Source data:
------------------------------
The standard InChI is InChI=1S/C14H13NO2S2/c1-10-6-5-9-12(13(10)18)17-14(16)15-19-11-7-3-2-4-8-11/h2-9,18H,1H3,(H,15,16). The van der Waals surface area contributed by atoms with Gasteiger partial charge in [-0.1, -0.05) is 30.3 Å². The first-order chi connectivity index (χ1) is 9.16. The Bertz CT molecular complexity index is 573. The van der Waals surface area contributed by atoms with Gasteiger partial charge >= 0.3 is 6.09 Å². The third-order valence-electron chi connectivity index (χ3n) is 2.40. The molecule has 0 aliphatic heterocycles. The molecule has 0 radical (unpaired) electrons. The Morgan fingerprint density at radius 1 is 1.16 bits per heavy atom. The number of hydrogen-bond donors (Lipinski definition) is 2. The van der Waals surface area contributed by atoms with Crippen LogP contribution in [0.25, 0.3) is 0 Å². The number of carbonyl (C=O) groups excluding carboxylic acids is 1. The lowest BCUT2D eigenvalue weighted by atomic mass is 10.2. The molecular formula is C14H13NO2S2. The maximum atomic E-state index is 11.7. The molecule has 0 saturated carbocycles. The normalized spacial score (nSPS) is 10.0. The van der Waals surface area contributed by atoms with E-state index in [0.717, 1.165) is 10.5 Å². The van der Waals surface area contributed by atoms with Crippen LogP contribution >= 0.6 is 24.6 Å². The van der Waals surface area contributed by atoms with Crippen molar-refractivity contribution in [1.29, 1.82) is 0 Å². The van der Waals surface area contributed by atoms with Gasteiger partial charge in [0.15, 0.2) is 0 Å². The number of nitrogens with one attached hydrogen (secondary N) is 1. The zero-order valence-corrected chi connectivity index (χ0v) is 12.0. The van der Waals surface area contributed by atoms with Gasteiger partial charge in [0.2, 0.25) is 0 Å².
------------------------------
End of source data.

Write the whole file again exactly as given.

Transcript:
The standard InChI is InChI=1S/C14H13NO2S2/c1-10-6-5-9-12(13(10)18)17-14(16)15-19-11-7-3-2-4-8-11/h2-9,18H,1H3,(H,15,16). The van der Waals surface area contributed by atoms with Gasteiger partial charge in [-0.1, -0.05) is 30.3 Å². The first-order chi connectivity index (χ1) is 9.16. The Bertz CT molecular complexity index is 573. The van der Waals surface area contributed by atoms with Gasteiger partial charge >= 0.3 is 6.09 Å². The third-order valence-electron chi connectivity index (χ3n) is 2.40. The molecule has 0 aliphatic heterocycles. The molecule has 0 radical (unpaired) electrons. The Morgan fingerprint density at radius 1 is 1.16 bits per heavy atom. The number of hydrogen-bond donors (Lipinski definition) is 2. The van der Waals surface area contributed by atoms with Crippen LogP contribution in [0.25, 0.3) is 0 Å². The number of carbonyl (C=O) groups excluding carboxylic acids is 1. The lowest BCUT2D eigenvalue weighted by atomic mass is 10.2. The molecular formula is C14H13NO2S2. The maximum atomic E-state index is 11.7. The molecule has 0 saturated carbocycles. The normalized spacial score (nSPS) is 10.0. The van der Waals surface area contributed by atoms with E-state index in [0.717, 1.165) is 10.5 Å². The van der Waals surface area contributed by atoms with Crippen LogP contribution >= 0.6 is 24.6 Å². The van der Waals surface area contributed by atoms with Crippen molar-refractivity contribution in [1.29, 1.82) is 0 Å². The van der Waals surface area contributed by atoms with Gasteiger partial charge in [0.15, 0.2) is 0 Å². The number of nitrogens with one attached hydrogen (secondary N) is 1. The zero-order valence-corrected chi connectivity index (χ0v) is 12.0. The van der Waals surface area contributed by atoms with Gasteiger partial charge in [0.2, 0.25) is 0 Å².